China is a country that’s known for many things, and being crowded is definitely one of them. With nearly 1.4 billion inhabitants, it’s easy to see why the most populous country in the world has garnered such a reputation about excessive crowding.
So just in case you’re planning a trip to China and have a slight case of claustrophobia, we put together a helpful guide to help you navigate your way through China’s most crowded destinations.
Beijing – During Chinese New Year
It’s a well known fact that Beijing has some of the world’s worst traffic. The local government even limits who can drive on which days according to their license plate, but there’s one part of every year where Beijing turns into an unfathomable nightmare on the roadways – Chinese New Year.
Every year in February as Chinese New Year draws to a close, the hundreds of millions of people (yes, hundreds) who’ve scrambled across the country to spend time with their families are now scrambling to return home in order to make it back to work.
Exact figures are unclear, but reports of 35-50 lane traffic jams that last for days are becoming more and more common, which makes sense considering that Chinese New Year is the world’s largest annual human migration.
Hong Kong – Yick Fat Building
Although Hong Kong isn’t technically a part of China, the Yick Fat building located in the Quarry Bay area of the island deserves a mention due to it’s iconic status. The building’s compact structure has turned it into a must-see for incoming tourists, after having been featured in dozens of movies and TV programs.
Shenzhen – Dameisha Beach
Shenzhen’s summer temperatures frequently creep into the 90s (Fahrenheit), and with a humidty percentage just as high, the city’s booming population needs a place to cool off. Dameisha Beach is that place, so be prepared to get there early if it’s on your list.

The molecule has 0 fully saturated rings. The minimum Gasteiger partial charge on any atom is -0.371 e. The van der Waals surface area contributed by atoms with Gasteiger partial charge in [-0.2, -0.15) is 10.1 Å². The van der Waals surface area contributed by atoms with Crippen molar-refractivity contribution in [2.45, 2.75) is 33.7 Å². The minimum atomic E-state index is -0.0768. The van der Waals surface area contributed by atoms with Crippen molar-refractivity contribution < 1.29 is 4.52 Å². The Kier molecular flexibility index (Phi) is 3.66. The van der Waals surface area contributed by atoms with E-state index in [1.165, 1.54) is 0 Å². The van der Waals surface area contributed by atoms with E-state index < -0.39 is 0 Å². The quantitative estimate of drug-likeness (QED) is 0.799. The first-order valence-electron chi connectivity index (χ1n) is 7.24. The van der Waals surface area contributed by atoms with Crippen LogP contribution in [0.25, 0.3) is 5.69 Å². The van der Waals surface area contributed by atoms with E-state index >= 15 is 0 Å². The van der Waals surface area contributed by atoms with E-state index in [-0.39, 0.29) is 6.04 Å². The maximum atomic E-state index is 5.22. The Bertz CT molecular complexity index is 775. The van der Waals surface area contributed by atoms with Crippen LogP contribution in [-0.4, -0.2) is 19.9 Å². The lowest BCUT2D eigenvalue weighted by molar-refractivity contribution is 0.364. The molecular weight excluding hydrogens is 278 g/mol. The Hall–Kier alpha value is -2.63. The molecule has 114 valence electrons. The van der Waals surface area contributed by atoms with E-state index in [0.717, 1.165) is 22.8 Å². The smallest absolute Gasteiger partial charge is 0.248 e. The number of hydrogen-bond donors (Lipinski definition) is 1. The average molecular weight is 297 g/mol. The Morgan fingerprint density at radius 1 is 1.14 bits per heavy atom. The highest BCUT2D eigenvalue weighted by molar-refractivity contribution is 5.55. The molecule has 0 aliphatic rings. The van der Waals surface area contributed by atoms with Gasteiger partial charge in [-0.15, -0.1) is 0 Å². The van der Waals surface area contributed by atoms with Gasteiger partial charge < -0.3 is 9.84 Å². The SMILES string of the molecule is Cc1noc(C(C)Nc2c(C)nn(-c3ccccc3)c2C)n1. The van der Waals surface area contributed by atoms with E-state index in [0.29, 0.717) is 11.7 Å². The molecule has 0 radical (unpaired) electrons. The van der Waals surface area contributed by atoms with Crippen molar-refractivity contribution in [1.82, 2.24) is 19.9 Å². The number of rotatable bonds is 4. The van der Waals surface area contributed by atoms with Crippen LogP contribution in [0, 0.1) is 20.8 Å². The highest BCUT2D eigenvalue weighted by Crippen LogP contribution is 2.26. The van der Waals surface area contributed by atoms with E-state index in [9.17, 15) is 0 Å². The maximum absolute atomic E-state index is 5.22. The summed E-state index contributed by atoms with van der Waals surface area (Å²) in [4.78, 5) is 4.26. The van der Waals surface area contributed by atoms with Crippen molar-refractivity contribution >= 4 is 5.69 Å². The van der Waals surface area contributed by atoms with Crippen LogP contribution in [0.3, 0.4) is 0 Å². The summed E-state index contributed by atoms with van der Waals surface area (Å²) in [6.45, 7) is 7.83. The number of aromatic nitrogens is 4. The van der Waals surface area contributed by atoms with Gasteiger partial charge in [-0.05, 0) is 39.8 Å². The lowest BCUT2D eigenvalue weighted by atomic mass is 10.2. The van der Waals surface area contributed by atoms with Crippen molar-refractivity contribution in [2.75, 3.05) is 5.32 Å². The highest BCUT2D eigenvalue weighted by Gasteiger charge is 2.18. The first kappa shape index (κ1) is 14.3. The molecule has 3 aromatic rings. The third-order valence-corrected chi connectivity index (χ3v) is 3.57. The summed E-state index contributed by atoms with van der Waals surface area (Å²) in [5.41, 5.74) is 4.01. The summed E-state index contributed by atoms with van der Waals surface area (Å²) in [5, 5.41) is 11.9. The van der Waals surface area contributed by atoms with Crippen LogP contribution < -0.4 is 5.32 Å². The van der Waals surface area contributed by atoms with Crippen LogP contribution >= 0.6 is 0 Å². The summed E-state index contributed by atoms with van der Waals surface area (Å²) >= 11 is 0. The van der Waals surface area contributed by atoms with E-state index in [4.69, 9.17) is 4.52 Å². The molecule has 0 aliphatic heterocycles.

Shanghai – Metro at Rush Hour
Nearly 10 million people per day rode the Shanghai Metro in 2016. Take our word for it, and try to avoid the Metro at rush hour, typically around 7 in the morning or near 5 in the evening.
Two spots that acutely demonstrate overcrowding are People’s Square Station and Century Avenue Station. Located at intersections of three and four Shanghai Metro lines, respectively, these transfer depots are stretched to their limits as people go to and from work each day.
Jiuzhaigou National Park – During Golden Week
Crystalline blue-green waters and tree-covered mountains make Jiuzhaigou National Park in southwestern China’s Sichuan province one of the country’s most serene and beautiful locations⏤on most days. But during each autumn on October 1, the retreat from work and busy schedules during China’s “Golden Week” paves way to an influx of in-country tourists, as the site’s popularity is growing steadily within the nation.
We strongly recommend that you avoid the park during this time, as the frenetic pace of the park will overshadow it’s tranquil beauty.
Beijing – The Great Wall at Badaling
Unfortunately⏤or fortunately, depending on how you look at it⏤the Great Wall of China might be more famous around the world even than it is within China. This leads to it being packed regardless of which time of year you go, in particular, the Badaling section.
Directly accessible by train from Beijing, the convenience of Badaling attracts the masses. If you’re ok with this, make sure you’re there no later than 7:30 a.m. opening time. Otherwise, head to a less crowded section, like Si Ma Tai. Inaccessible by train, Si Ma Tai is best experienced with a private driver.